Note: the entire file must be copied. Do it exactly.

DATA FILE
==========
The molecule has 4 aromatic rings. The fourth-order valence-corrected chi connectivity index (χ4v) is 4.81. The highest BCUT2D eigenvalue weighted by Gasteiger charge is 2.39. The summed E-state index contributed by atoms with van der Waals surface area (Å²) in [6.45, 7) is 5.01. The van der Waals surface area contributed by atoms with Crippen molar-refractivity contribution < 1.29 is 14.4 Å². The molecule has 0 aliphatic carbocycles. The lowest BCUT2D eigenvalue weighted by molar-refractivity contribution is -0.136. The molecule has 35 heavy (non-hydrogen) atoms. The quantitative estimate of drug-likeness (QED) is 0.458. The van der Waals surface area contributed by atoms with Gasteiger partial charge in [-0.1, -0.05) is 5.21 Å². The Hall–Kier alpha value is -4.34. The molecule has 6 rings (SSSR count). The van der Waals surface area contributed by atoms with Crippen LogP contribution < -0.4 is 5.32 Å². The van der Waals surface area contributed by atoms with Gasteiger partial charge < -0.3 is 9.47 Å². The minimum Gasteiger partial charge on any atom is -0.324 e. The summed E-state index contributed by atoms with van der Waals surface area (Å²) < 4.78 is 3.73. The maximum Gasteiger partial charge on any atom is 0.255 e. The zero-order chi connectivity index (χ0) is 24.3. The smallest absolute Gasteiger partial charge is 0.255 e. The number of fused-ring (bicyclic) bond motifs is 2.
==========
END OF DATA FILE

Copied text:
The molecule has 4 aromatic rings. The fourth-order valence-corrected chi connectivity index (χ4v) is 4.81. The highest BCUT2D eigenvalue weighted by Gasteiger charge is 2.39. The summed E-state index contributed by atoms with van der Waals surface area (Å²) in [6.45, 7) is 5.01. The van der Waals surface area contributed by atoms with Crippen molar-refractivity contribution < 1.29 is 14.4 Å². The molecule has 0 aliphatic carbocycles. The lowest BCUT2D eigenvalue weighted by molar-refractivity contribution is -0.136. The molecule has 35 heavy (non-hydrogen) atoms. The quantitative estimate of drug-likeness (QED) is 0.458. The van der Waals surface area contributed by atoms with Gasteiger partial charge in [-0.1, -0.05) is 5.21 Å². The Hall–Kier alpha value is -4.34. The molecule has 6 rings (SSSR count). The van der Waals surface area contributed by atoms with Crippen LogP contribution < -0.4 is 5.32 Å². The van der Waals surface area contributed by atoms with Gasteiger partial charge < -0.3 is 9.47 Å². The minimum Gasteiger partial charge on any atom is -0.324 e. The summed E-state index contributed by atoms with van der Waals surface area (Å²) < 4.78 is 3.73. The maximum Gasteiger partial charge on any atom is 0.255 e. The zero-order chi connectivity index (χ0) is 24.3. The smallest absolute Gasteiger partial charge is 0.255 e. The number of fused-ring (bicyclic) bond motifs is 2.